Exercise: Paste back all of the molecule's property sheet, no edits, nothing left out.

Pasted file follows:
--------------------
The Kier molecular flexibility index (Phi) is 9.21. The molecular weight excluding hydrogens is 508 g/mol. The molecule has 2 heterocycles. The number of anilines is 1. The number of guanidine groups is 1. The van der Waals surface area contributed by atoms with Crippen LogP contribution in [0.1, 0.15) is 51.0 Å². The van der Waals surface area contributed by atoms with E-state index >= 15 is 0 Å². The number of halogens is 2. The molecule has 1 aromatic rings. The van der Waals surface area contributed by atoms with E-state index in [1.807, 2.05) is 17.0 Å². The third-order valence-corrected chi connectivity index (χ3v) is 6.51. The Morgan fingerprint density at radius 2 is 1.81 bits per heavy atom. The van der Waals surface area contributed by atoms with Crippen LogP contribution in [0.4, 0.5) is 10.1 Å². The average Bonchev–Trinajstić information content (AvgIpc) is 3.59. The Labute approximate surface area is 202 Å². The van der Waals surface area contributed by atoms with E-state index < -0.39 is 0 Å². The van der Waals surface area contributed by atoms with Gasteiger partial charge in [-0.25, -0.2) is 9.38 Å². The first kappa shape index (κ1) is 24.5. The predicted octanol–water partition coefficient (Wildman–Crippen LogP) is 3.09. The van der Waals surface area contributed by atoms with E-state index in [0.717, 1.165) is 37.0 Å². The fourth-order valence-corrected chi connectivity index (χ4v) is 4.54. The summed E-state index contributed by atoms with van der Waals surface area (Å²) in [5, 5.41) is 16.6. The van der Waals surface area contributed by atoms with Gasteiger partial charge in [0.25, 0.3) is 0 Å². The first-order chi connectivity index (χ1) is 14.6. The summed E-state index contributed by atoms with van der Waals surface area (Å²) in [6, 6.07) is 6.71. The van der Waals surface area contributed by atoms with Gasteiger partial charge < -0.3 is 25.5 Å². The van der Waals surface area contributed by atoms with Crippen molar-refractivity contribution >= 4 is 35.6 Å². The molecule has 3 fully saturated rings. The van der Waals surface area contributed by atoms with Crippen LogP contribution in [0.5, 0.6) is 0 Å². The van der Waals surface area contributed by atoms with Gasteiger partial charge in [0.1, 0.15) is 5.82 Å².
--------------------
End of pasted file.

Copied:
The Kier molecular flexibility index (Phi) is 9.21. The molecular weight excluding hydrogens is 508 g/mol. The molecule has 2 heterocycles. The number of anilines is 1. The number of guanidine groups is 1. The van der Waals surface area contributed by atoms with Crippen LogP contribution in [0.1, 0.15) is 51.0 Å². The van der Waals surface area contributed by atoms with E-state index >= 15 is 0 Å². The number of halogens is 2. The molecule has 1 aromatic rings. The van der Waals surface area contributed by atoms with E-state index in [1.807, 2.05) is 17.0 Å². The third-order valence-corrected chi connectivity index (χ3v) is 6.51. The Morgan fingerprint density at radius 2 is 1.81 bits per heavy atom. The van der Waals surface area contributed by atoms with Crippen LogP contribution in [0.4, 0.5) is 10.1 Å². The average Bonchev–Trinajstić information content (AvgIpc) is 3.59. The Labute approximate surface area is 202 Å². The van der Waals surface area contributed by atoms with E-state index < -0.39 is 0 Å². The van der Waals surface area contributed by atoms with Gasteiger partial charge in [-0.25, -0.2) is 9.38 Å². The first kappa shape index (κ1) is 24.5. The predicted octanol–water partition coefficient (Wildman–Crippen LogP) is 3.09. The van der Waals surface area contributed by atoms with E-state index in [0.717, 1.165) is 37.0 Å². The fourth-order valence-corrected chi connectivity index (χ4v) is 4.54. The summed E-state index contributed by atoms with van der Waals surface area (Å²) in [5, 5.41) is 16.6. The van der Waals surface area contributed by atoms with Gasteiger partial charge in [0.25, 0.3) is 0 Å². The first-order chi connectivity index (χ1) is 14.6. The summed E-state index contributed by atoms with van der Waals surface area (Å²) in [6, 6.07) is 6.71. The van der Waals surface area contributed by atoms with Gasteiger partial charge < -0.3 is 25.5 Å². The van der Waals surface area contributed by atoms with Crippen molar-refractivity contribution >= 4 is 35.6 Å². The molecule has 3 fully saturated rings. The van der Waals surface area contributed by atoms with Crippen LogP contribution in [0.5, 0.6) is 0 Å². The van der Waals surface area contributed by atoms with Gasteiger partial charge in [0.1, 0.15) is 5.82 Å².